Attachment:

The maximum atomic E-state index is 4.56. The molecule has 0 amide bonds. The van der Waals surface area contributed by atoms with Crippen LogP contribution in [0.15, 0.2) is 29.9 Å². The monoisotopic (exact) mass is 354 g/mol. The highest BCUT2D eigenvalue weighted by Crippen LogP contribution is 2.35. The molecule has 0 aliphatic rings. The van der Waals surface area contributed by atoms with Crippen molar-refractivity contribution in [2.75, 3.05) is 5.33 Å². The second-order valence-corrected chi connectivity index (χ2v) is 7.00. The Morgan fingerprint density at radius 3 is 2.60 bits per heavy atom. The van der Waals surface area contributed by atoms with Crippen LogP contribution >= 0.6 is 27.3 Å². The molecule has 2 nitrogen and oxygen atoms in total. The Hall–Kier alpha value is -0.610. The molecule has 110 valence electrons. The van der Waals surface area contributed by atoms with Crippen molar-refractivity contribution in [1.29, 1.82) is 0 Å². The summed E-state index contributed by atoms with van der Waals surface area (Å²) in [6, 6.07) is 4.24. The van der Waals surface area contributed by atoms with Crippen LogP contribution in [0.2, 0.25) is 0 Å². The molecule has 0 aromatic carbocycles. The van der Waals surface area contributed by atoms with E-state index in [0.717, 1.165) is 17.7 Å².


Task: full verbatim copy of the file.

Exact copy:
The maximum atomic E-state index is 4.56. The molecule has 0 amide bonds. The van der Waals surface area contributed by atoms with Crippen LogP contribution in [0.15, 0.2) is 29.9 Å². The monoisotopic (exact) mass is 354 g/mol. The highest BCUT2D eigenvalue weighted by Crippen LogP contribution is 2.35. The molecule has 0 aliphatic rings. The van der Waals surface area contributed by atoms with Crippen molar-refractivity contribution in [2.75, 3.05) is 5.33 Å². The second-order valence-corrected chi connectivity index (χ2v) is 7.00. The Morgan fingerprint density at radius 3 is 2.60 bits per heavy atom. The van der Waals surface area contributed by atoms with Crippen LogP contribution >= 0.6 is 27.3 Å². The molecule has 2 nitrogen and oxygen atoms in total. The Hall–Kier alpha value is -0.610. The molecule has 110 valence electrons. The van der Waals surface area contributed by atoms with Crippen molar-refractivity contribution in [1.29, 1.82) is 0 Å². The summed E-state index contributed by atoms with van der Waals surface area (Å²) in [6, 6.07) is 4.24. The van der Waals surface area contributed by atoms with Crippen LogP contribution in [0.2, 0.25) is 0 Å². The molecule has 0 aromatic carbocycles. The van der Waals surface area contributed by atoms with E-state index in [0.717, 1.165) is 17.7 Å².